Legendary child star Shirley Temple celebrates her 82nd birthday today. Spectacular Attractions wishes her well on her special day. Temple delighted audiences in the 1930s with a series of preternaturally assured performances. She sang, danced, toddled and merchandised her way into the nation’s hearts. Audience polls in Motion Picture Herald named her the biggest star every year from 1935 to 1938; her famous tightly curled hair was modeled on America’s previous sweetheart, Mary Pickford; she was signed for her first screen contract in January 1932, when she was still only three years old; she appears no fewer than three times on the cover of The Beatles’ Sgt Pepper’s Lonely Hearts Club Band; her first screen appearances were in the Baby Burlesks series of one reelers, which saw little kids acting out parodies of grown-up movies – her first was in The Runt Page, a terribly-punned tribute to The Front Page; in 1935 she received a special miniature Oscar statuette in recognition of her achievements the previous year. Almost inevitably, her popularity waned as she grew up, and she retired from movies in 1950. By the time she appeared in John Ford’s Fort Apache in 1948, she was quite phenomenally pretty, but without the infancy that had previously separated her from the crowd. She became politically active in the Republican Party, and served as a US ambassador to Ghana and Czechoslovakia.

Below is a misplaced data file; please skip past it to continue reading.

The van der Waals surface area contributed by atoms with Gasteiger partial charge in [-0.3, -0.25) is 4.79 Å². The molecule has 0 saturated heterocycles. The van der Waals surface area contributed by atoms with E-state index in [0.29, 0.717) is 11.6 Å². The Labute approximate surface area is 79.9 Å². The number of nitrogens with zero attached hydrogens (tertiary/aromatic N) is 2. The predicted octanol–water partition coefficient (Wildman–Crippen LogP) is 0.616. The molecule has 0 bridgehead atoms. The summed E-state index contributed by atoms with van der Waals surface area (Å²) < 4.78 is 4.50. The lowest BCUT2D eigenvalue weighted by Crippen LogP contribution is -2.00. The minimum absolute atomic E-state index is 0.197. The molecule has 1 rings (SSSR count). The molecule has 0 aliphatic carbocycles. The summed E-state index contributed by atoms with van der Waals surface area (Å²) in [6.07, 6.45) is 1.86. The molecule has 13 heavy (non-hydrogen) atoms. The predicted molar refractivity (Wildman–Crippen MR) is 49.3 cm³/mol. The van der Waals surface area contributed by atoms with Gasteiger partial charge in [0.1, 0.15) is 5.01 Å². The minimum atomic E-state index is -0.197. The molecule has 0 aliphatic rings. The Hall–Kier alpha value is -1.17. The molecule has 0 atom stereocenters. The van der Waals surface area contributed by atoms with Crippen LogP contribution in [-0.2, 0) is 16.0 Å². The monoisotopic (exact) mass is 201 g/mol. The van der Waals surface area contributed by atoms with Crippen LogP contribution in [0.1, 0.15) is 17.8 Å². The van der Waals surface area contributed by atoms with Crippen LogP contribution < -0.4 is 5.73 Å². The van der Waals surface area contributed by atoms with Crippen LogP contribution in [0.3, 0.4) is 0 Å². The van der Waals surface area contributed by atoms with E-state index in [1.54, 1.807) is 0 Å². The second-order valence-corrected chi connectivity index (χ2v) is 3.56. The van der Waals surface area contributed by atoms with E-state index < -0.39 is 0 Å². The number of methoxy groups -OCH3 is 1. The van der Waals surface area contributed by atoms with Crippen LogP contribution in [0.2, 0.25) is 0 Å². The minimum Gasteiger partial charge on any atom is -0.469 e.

She shares her birthday with actor and White House staffer Kal Penn, Japanese composer Kenji Kawai, action star Lee Majors, director Frank Borzage, Lolita author Vladimir Nabokov (I’m saying nothing), and the world’s most prolific screenwriter, William Shakespeare.